Aid For Bloat
Dilatation - Volvulous)
Siefried Zahn D.V.M
Adapted from "Bloat in Large Dogs"
Published by Univelt, Inc. 1983
"The following first aid procedures have worked for me. However, I
cannot be responsible for anyone misunderstanding or misusing these procedures.
I highly recommend everyone discuss bloat first aid procedures with their
personal veterinarians and follow their advice explicitly."
BLOAT FIRST AID
(This uses a Great Dane as an example, but, Dachshunds can and do bloat)
A. The procedures in this document should be used to provide first
aid only to dogs in a bloat condition. They are not intended to replace
prompt, professional treatment by a qualified veterinarian. Please read
and understand these instructions completely before attempting the first
aid procedures described herein
B. A bloat kit, which includes these instructions, was prepared
for use on my Danes by people entrusted with their care and well-being.
Additionally, I provide a copy of these instructions to everyone getting
a Great Dane from me. NEVER ASSUME THAT ANYONE ALREADY OWNING OR PURCHASING
A DANE KNOWS ABOUT BLOAT. Please share these instructions with others
that are concerned with bloat and what aid they can give to dogs in a bloat
condition. I strongly believe properly administered first aid will help
to ensure a dog in a bloat condition has a good chance of survival once
it gets to a veterinarian.
PROMPT, PROFESSIONAL HELP IS ALWAYS REQUIRED IN BLOAT CASES!
C. Recommended Bloat Kit Contents:
) Instructions for use
) Rolls of tape (3 rolls, 1 in. x 10 yd)
) Stomach tube (2) (different diameters). 5 ft. length bevelled at one
end, with two holes drilled in tube 2 & 3 inches up from the bevelled
end. Pre-measured and marked for each Great Dane in household (see page
4, NOTE 1)
) 14 gauge or larger needles (2) (1 1/2" to 3" length)
) K. Y. jelly
) Gas absorbent (Digel, GasEase, etc)
D. A bloat kit should be available wherever Great Danes are
located (home, van, RV, etc).
2. Bloat phases, symptoms and recommended actions:
A. Canine Bloat (GASTRIC DILATION-VOLVULUS) is an acute disease
or digestive problem believed to be caused by excessive swallowing of air
while eating, gastrointestinal secretions, and gas for food fermenting
in the stomach.
BLOAT IS A LIFE-THREATENING EMERGENCY.
B. Some symptoms may be anxiety, evidence of abdominal fullness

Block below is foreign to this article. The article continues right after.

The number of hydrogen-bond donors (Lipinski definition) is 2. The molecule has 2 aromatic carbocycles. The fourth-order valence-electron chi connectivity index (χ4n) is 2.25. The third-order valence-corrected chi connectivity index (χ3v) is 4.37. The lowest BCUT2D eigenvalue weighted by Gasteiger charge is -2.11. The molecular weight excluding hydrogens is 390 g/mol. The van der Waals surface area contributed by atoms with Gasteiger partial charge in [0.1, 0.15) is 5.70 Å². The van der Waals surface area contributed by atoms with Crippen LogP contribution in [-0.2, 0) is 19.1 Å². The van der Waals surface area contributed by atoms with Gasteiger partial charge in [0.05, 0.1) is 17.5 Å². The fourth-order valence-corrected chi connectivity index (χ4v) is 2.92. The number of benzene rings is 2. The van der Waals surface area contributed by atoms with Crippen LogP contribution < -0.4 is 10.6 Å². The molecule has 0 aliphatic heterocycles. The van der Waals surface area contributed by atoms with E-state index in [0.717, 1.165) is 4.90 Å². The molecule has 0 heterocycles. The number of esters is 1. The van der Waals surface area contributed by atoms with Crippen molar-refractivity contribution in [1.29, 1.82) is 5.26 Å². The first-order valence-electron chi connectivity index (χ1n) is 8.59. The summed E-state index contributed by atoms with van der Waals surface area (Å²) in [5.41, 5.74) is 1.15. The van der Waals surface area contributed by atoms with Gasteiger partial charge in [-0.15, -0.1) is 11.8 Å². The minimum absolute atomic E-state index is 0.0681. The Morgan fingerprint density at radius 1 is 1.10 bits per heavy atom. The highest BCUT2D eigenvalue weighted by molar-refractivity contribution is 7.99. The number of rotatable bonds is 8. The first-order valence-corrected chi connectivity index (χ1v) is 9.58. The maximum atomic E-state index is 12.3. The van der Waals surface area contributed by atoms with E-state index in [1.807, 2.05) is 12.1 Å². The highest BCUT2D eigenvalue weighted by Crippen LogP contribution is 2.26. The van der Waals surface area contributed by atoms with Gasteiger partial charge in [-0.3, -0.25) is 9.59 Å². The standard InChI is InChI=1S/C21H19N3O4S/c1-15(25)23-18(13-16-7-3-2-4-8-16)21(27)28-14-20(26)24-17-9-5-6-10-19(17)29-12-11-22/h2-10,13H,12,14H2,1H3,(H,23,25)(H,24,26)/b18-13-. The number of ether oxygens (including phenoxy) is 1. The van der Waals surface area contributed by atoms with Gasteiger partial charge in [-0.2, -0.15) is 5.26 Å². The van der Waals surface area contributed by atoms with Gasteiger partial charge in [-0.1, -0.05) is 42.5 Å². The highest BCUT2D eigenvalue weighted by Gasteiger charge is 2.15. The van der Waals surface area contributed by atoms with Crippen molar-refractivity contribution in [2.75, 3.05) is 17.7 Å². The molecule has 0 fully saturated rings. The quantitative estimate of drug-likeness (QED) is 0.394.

after meals, heavy salivating, whining, pacing, getting up and lying down,
stretching, looking at abdomen, unproductive attempts to vomit, labored
breathing, disinterest in food, and stilted gait. Severe symptoms, such
as dark red, blue, grey or white gums, a rapid heartbeat and a weak pulse
are normally followed by prostration and death.
3. Determining Bloat Phases:
A. Observing the dog's behavior and symptoms and comparing to those
listed in TABLE 1 is the initial step in this process.
) Look at color of gums (subpara 3B. (1)).
) Determine dog's heartbeat/pulse rate (subparas 3B. (2) and 3B. (3)).
) Note the rate of abdomen distention.
B. Helpful hints in deciding the bloat phase of a dog (Practice
the following three actions on a well dog beforehand):
(1) Look at the dog's gums. If the gums are pink to red shade
and you press the gum firmly with your finger and then let go, the color
returns immediately, then the dog may be normal or may only be in phase
1. If the gums are deep red, grey, blue, or white and, you press with your
finger, the color returns slowly or not at all, you have an extreme situation
(phase 3). You should start first aid immediately!
Recommend a copy of this table be made readily available as a quick
reference wherever Great Danes are located (home, kennel, RV, van, etc).
BLOAT PHASES, SYMPTOMS AND RECOMMENDED ACTIONS
1. Pacing, restlessness, panting and salivating.
2. Unproductive attempts to vomit (every 10-20 minutes).
3. Abdomen exhibits fullness and beginning to enlarge.
Call Veterinarian to advise of bloat case enroute. Transport dog to
1. Very restless, whining, panting continuously, heavy salivating.
2. Unproductive attempts to vomit (every 2-3 minutes).
3. Dark red gums.
4. High heart rate (80 to 100 BPM).
5. Abdomen is enlarged and tight, emits hollow sound when thumped.
Apply first aid if Veterinarian care is more than 10 minutes away.
Then, transport dog to Veterinarian immediately.
1. Gums are white or blue
2. Dog unable to stand or has a spread-legged, shaky stance.
3. Abdomen is very enlarged.
4. Extremely high heart rate (100 BPM or greater)and weak pulse.
Death is imminent! Apply first aid immediately. Transport dog to
Veterinarian as soon as possible (even while applying first aid if
Recommend a copy of this table be available as a quick, ready reference
Great Danes are located (home, kennel, RV, van, etc).
(2) Listen to the dog's heartbeat using a stethoscope if possible.
If a stethoscope is not available, use your ears and eyes. The heartbeat
can be best heard on the left side of the dog's chest just behind the elbow
and is strong enough to be visible on the chest wall (figure 1). A normal
heartbeat is irregular when the dog is resting and often consists of a
double beat (thump...thump...thump-thump...thump...thump, etc). Using a
timepiece with a second hand, count the number of heartbeats for 10 seconds.
Multiply the number of heartbeats x 6 to find the Beats Per Minute (BPM)
(12 beats x 6 = 72 BPM, etc.). The normal heart rate/pulse rate of a large
breed dog is 60-80 BPM.
(3) Take the pulse rate of the dog by pressing your fingers inside
the dog's rear leg just below where it joins the body. At this location,
you can feel a cord-like structure called the Femoral Artery (figure 2).
Count the pulses for a ten second period and multiply by six to determine
the rate of the dog's pulse (same procedure as discussed above). You can
also observe the strength of the pulse at this location.
4. Recommended actions:
A. When your dog is showing any of the bloat symptoms you should:
) Attempt to determine the bloat phase he may be in.
) Call your veterinarian, discuss symptoms and ask for guidance.
) If you conclude your dog is in phase 1 bloat and you can reach your veterinarian
within 30 minutes, do not apply first aid procedures. Go directly to the